Business tax deductions you might not know about
Claim your home office space
Roger Shackelford, Tax Partner with Baker Tilly Staples Rodway, based in Wellington, says there are the obvious tax deductions, like advertising and bank charges, but people often forget that, if they work from home, they may be able to claim a portion of their mortgage interest, rates and insurance.
Georgie Webber, a Chartered Accountant with Peat Johnson Murray in Auckland, agrees. To work out how much of your home office space you may be able to claim for, Webber says it’s important to establish how many square metres your home covers, and what percentage of the space constitutes your workspace.
“You may also be able to claim part of your utilities bills using this method,” she says. “And if you’re a tradie, and you use your garage to store tools and equipment you could claim that too.”
Deducting entertainment expenses
Meetings (including dinners outside of work hours) at which the main topic of conversation is business, may also be partially deductible, along with thank you gifts that you send to a client, Shackelford says. But it is worth checking with your tax advisor when in doubt on these sorts of expenses.
Subscriptions and memberships
Shackelford adds that expenses like subscriptions and memberships may also be business tax deductions. “For example, if you’re a member of the local golf club and you take your clients out with you every now and again, a proportion of the golf membership could be a legitimate business tax deduction,” he says.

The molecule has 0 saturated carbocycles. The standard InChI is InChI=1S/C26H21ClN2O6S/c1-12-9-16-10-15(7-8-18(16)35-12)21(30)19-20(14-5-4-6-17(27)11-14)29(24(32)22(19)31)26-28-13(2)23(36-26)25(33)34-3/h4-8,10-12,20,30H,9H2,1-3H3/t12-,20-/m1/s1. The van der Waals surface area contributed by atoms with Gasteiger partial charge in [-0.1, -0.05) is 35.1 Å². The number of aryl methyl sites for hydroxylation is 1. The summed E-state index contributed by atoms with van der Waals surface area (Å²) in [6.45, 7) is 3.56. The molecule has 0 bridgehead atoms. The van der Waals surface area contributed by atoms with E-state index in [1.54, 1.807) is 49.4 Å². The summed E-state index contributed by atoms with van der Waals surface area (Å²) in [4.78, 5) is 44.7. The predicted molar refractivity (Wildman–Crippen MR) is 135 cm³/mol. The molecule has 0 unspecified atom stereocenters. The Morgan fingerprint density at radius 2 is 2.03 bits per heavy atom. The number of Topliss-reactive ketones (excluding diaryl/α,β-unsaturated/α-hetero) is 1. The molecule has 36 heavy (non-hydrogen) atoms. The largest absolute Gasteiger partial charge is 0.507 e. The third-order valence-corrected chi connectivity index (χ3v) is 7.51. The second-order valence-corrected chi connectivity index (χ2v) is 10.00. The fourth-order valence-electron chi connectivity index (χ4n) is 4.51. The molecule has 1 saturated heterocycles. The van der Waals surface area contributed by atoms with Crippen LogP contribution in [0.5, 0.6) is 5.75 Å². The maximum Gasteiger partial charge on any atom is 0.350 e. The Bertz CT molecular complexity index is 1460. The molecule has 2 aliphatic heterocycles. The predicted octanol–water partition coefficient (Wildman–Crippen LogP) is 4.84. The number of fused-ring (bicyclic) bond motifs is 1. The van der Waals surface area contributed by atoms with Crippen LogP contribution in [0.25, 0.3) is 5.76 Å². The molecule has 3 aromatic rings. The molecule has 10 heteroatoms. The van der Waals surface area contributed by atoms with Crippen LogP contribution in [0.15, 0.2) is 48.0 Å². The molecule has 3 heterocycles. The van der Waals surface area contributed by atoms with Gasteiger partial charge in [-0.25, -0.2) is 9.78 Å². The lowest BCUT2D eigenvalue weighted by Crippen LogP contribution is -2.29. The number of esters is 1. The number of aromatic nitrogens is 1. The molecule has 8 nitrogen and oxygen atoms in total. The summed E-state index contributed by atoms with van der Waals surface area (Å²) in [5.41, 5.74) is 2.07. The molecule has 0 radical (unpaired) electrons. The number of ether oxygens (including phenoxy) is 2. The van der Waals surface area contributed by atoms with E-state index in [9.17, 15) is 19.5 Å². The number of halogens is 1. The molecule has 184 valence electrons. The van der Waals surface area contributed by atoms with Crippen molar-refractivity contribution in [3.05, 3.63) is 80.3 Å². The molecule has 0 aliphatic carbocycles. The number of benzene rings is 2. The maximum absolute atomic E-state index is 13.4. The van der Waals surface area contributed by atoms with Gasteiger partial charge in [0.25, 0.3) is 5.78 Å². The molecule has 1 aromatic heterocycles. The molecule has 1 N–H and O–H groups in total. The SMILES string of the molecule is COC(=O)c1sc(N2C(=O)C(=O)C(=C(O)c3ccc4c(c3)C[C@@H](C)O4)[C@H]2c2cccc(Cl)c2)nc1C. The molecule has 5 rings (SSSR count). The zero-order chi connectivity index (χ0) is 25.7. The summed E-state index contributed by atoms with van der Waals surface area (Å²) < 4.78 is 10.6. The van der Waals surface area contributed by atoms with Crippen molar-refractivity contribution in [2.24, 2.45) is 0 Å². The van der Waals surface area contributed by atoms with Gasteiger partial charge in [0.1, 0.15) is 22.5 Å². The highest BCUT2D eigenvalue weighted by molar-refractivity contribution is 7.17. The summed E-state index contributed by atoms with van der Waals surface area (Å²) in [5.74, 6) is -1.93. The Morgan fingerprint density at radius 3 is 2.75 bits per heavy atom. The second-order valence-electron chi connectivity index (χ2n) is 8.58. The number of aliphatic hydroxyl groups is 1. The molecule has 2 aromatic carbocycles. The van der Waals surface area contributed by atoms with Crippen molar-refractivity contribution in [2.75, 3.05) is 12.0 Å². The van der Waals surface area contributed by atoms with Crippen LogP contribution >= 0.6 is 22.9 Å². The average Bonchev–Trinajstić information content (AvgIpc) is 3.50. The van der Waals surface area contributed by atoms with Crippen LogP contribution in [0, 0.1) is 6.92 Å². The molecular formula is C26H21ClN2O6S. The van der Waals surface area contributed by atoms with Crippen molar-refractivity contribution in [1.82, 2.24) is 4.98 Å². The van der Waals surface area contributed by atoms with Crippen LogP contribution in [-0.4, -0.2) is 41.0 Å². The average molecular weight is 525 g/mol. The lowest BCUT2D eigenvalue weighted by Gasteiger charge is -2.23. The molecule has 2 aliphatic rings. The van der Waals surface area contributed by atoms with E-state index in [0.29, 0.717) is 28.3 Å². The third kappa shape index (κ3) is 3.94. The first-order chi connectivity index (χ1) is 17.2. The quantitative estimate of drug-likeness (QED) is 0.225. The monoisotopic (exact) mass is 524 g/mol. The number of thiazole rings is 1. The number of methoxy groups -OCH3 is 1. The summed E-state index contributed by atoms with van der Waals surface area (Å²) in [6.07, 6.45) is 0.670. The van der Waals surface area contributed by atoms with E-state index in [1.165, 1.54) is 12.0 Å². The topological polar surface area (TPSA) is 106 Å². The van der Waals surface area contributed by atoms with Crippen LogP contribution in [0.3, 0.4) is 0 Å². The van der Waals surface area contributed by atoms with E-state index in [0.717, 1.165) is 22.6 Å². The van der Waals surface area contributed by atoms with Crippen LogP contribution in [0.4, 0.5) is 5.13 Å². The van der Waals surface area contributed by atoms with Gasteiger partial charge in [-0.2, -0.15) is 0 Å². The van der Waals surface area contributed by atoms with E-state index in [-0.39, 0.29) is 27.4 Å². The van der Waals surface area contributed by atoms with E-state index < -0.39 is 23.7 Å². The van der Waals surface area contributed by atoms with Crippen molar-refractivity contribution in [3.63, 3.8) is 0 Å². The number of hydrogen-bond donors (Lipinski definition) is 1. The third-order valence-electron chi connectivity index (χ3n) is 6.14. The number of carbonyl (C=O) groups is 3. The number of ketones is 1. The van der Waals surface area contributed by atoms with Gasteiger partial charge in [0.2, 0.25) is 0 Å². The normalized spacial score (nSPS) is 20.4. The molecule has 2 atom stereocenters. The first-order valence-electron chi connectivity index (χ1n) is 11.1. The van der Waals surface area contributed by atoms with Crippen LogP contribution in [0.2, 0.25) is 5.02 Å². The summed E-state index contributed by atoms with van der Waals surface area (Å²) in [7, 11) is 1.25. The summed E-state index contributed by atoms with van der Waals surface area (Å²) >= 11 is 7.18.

Motor vehicle expenses
“In New Zealand, you can claim motor vehicle expenses if you’re using a motor vehicle for business. You need to complete a log book with the kilometres driven and the reason for the trip so you can claim the mileage. A bit more record keeping could give you additional tax deductions,” Shackelford says.
Depreciation of assets
“Some small businesses miss out on the depreciation expense if they don’t account for their asset purchases, like computers,” Webber says. “In New Zealand, it’s a 50% depreciation rate.”
“Lots of people go to networking groups and if there was a cost, like food or wine purchases, a percentage of that could be deductible,” Webber says.
“People who are GST-registered might be more likely to have an accountant,” says Webber. “But when they’re not registered and doing it all themselves, some expense claims might fall through the cracks, mainly because they’re not filing returns and claiming more regularly.”
She adds, “Another thing to watch out for is if you have, say, three bank accounts and a credit card you might miss a few deductions because you’re paying for stuff all over the show. It makes it a bit harder to collate your information.”
If any of these deductions sound like they might apply to your small business, speak to your tax advisor for personalised advice on what your business might be eligible to claim.
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